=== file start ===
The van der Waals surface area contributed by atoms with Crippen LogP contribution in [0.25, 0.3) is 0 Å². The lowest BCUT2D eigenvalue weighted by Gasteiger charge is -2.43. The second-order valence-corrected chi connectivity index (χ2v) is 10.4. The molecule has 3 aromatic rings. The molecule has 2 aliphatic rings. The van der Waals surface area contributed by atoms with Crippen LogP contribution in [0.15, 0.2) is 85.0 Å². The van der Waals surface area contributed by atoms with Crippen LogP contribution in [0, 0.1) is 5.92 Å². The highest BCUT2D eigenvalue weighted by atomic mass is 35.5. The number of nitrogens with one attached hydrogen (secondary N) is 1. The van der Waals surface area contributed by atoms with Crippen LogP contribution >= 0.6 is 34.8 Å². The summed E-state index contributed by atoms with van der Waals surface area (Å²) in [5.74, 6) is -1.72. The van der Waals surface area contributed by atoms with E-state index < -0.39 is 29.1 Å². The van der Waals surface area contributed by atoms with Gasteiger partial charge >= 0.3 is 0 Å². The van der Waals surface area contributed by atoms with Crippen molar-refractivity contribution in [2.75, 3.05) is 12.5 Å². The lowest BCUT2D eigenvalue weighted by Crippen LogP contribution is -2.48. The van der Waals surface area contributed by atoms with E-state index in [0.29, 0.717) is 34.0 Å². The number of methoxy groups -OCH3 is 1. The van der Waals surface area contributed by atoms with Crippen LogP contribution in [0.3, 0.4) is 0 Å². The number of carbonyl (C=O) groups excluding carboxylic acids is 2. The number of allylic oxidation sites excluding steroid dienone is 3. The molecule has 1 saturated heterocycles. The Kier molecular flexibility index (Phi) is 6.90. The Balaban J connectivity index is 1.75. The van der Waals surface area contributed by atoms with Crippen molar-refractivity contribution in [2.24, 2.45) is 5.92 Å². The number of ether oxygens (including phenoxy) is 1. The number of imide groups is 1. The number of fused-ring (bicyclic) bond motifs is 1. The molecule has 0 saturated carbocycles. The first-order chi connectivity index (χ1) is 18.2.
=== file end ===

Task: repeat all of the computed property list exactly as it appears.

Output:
The van der Waals surface area contributed by atoms with Crippen LogP contribution in [0.25, 0.3) is 0 Å². The lowest BCUT2D eigenvalue weighted by Gasteiger charge is -2.43. The second-order valence-corrected chi connectivity index (χ2v) is 10.4. The molecule has 3 aromatic rings. The molecule has 2 aliphatic rings. The van der Waals surface area contributed by atoms with Crippen LogP contribution in [0.15, 0.2) is 85.0 Å². The van der Waals surface area contributed by atoms with Crippen LogP contribution in [0, 0.1) is 5.92 Å². The highest BCUT2D eigenvalue weighted by atomic mass is 35.5. The number of nitrogens with one attached hydrogen (secondary N) is 1. The van der Waals surface area contributed by atoms with Crippen LogP contribution >= 0.6 is 34.8 Å². The summed E-state index contributed by atoms with van der Waals surface area (Å²) in [5.74, 6) is -1.72. The van der Waals surface area contributed by atoms with E-state index < -0.39 is 29.1 Å². The van der Waals surface area contributed by atoms with Gasteiger partial charge >= 0.3 is 0 Å². The van der Waals surface area contributed by atoms with Crippen molar-refractivity contribution in [2.75, 3.05) is 12.5 Å². The lowest BCUT2D eigenvalue weighted by Crippen LogP contribution is -2.48. The van der Waals surface area contributed by atoms with E-state index in [0.29, 0.717) is 34.0 Å². The number of methoxy groups -OCH3 is 1. The van der Waals surface area contributed by atoms with Crippen LogP contribution in [0.3, 0.4) is 0 Å². The number of carbonyl (C=O) groups excluding carboxylic acids is 2. The number of allylic oxidation sites excluding steroid dienone is 3. The molecule has 1 saturated heterocycles. The Kier molecular flexibility index (Phi) is 6.90. The Balaban J connectivity index is 1.75. The van der Waals surface area contributed by atoms with Crippen molar-refractivity contribution in [2.24, 2.45) is 5.92 Å². The number of ether oxygens (including phenoxy) is 1. The number of imide groups is 1. The number of fused-ring (bicyclic) bond motifs is 1. The molecule has 0 saturated carbocycles. The first-order chi connectivity index (χ1) is 18.2.